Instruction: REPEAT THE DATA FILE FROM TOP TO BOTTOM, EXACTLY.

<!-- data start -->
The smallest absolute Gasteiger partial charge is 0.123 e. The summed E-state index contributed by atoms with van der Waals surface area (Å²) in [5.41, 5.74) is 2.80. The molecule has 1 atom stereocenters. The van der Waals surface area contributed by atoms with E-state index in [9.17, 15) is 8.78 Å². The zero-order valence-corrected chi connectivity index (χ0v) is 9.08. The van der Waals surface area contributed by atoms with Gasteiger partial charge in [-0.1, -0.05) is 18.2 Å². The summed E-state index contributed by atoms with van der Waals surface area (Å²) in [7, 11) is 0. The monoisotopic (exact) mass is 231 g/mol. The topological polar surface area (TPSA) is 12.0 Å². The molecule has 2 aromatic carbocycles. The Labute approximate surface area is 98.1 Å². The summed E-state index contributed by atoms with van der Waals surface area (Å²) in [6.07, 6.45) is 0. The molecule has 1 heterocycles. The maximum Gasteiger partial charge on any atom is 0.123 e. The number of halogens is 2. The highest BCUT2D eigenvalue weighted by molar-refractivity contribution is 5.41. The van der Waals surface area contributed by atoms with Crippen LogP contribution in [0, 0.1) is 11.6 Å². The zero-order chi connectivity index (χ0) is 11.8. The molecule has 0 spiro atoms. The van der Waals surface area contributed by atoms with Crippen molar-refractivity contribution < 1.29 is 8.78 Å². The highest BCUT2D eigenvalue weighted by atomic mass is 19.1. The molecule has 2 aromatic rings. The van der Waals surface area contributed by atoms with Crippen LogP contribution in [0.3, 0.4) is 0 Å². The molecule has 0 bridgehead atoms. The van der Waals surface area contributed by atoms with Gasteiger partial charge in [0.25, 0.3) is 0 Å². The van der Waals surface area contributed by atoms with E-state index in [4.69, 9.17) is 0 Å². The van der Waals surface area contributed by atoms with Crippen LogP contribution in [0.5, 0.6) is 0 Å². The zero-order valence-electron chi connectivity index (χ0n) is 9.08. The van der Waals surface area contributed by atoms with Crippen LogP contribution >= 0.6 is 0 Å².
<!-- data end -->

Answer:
The smallest absolute Gasteiger partial charge is 0.123 e. The summed E-state index contributed by atoms with van der Waals surface area (Å²) in [5.41, 5.74) is 2.80. The molecule has 1 atom stereocenters. The van der Waals surface area contributed by atoms with E-state index in [9.17, 15) is 8.78 Å². The zero-order valence-corrected chi connectivity index (χ0v) is 9.08. The van der Waals surface area contributed by atoms with Gasteiger partial charge in [-0.1, -0.05) is 18.2 Å². The summed E-state index contributed by atoms with van der Waals surface area (Å²) in [7, 11) is 0. The monoisotopic (exact) mass is 231 g/mol. The topological polar surface area (TPSA) is 12.0 Å². The molecule has 2 aromatic carbocycles. The Labute approximate surface area is 98.1 Å². The summed E-state index contributed by atoms with van der Waals surface area (Å²) in [6.07, 6.45) is 0. The molecule has 1 heterocycles. The maximum Gasteiger partial charge on any atom is 0.123 e. The number of halogens is 2. The highest BCUT2D eigenvalue weighted by molar-refractivity contribution is 5.41. The van der Waals surface area contributed by atoms with Crippen LogP contribution in [0, 0.1) is 11.6 Å². The zero-order chi connectivity index (χ0) is 11.8. The molecule has 0 spiro atoms. The van der Waals surface area contributed by atoms with Crippen molar-refractivity contribution < 1.29 is 8.78 Å². The highest BCUT2D eigenvalue weighted by atomic mass is 19.1. The molecule has 2 aromatic rings. The van der Waals surface area contributed by atoms with Crippen LogP contribution in [0.3, 0.4) is 0 Å². The molecule has 0 bridgehead atoms. The van der Waals surface area contributed by atoms with Gasteiger partial charge in [0.25, 0.3) is 0 Å². The van der Waals surface area contributed by atoms with E-state index in [4.69, 9.17) is 0 Å². The van der Waals surface area contributed by atoms with Crippen LogP contribution in [0.5, 0.6) is 0 Å². The zero-order valence-electron chi connectivity index (χ0n) is 9.08. The van der Waals surface area contributed by atoms with Crippen LogP contribution >= 0.6 is 0 Å².